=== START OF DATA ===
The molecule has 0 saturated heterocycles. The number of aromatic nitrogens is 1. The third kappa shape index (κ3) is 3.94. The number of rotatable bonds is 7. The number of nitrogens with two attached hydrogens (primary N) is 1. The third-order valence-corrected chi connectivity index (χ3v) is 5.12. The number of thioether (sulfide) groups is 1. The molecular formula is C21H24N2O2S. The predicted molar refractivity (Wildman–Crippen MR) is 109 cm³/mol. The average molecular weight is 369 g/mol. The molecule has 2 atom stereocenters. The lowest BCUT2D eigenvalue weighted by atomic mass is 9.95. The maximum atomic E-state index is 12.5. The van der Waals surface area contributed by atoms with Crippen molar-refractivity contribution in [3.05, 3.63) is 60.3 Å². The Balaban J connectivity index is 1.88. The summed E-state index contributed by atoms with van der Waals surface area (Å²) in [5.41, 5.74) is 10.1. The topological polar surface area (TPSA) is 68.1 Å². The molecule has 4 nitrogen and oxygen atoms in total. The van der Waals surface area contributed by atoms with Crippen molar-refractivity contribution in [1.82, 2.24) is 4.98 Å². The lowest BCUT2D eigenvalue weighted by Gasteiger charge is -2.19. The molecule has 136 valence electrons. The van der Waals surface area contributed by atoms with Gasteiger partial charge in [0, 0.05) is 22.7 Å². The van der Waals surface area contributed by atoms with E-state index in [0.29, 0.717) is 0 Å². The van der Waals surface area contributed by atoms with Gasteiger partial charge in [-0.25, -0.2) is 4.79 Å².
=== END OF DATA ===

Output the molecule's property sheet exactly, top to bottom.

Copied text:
The molecule has 0 saturated heterocycles. The number of aromatic nitrogens is 1. The third kappa shape index (κ3) is 3.94. The number of rotatable bonds is 7. The number of nitrogens with two attached hydrogens (primary N) is 1. The third-order valence-corrected chi connectivity index (χ3v) is 5.12. The number of thioether (sulfide) groups is 1. The molecular formula is C21H24N2O2S. The predicted molar refractivity (Wildman–Crippen MR) is 109 cm³/mol. The average molecular weight is 369 g/mol. The molecule has 2 atom stereocenters. The lowest BCUT2D eigenvalue weighted by atomic mass is 9.95. The maximum atomic E-state index is 12.5. The van der Waals surface area contributed by atoms with Crippen molar-refractivity contribution in [3.05, 3.63) is 60.3 Å². The Balaban J connectivity index is 1.88. The summed E-state index contributed by atoms with van der Waals surface area (Å²) in [5.41, 5.74) is 10.1. The topological polar surface area (TPSA) is 68.1 Å². The molecule has 4 nitrogen and oxygen atoms in total. The van der Waals surface area contributed by atoms with Crippen molar-refractivity contribution in [1.82, 2.24) is 4.98 Å². The lowest BCUT2D eigenvalue weighted by Gasteiger charge is -2.19. The molecule has 136 valence electrons. The van der Waals surface area contributed by atoms with Gasteiger partial charge in [0, 0.05) is 22.7 Å². The van der Waals surface area contributed by atoms with E-state index in [0.29, 0.717) is 0 Å². The van der Waals surface area contributed by atoms with Gasteiger partial charge in [-0.25, -0.2) is 4.79 Å².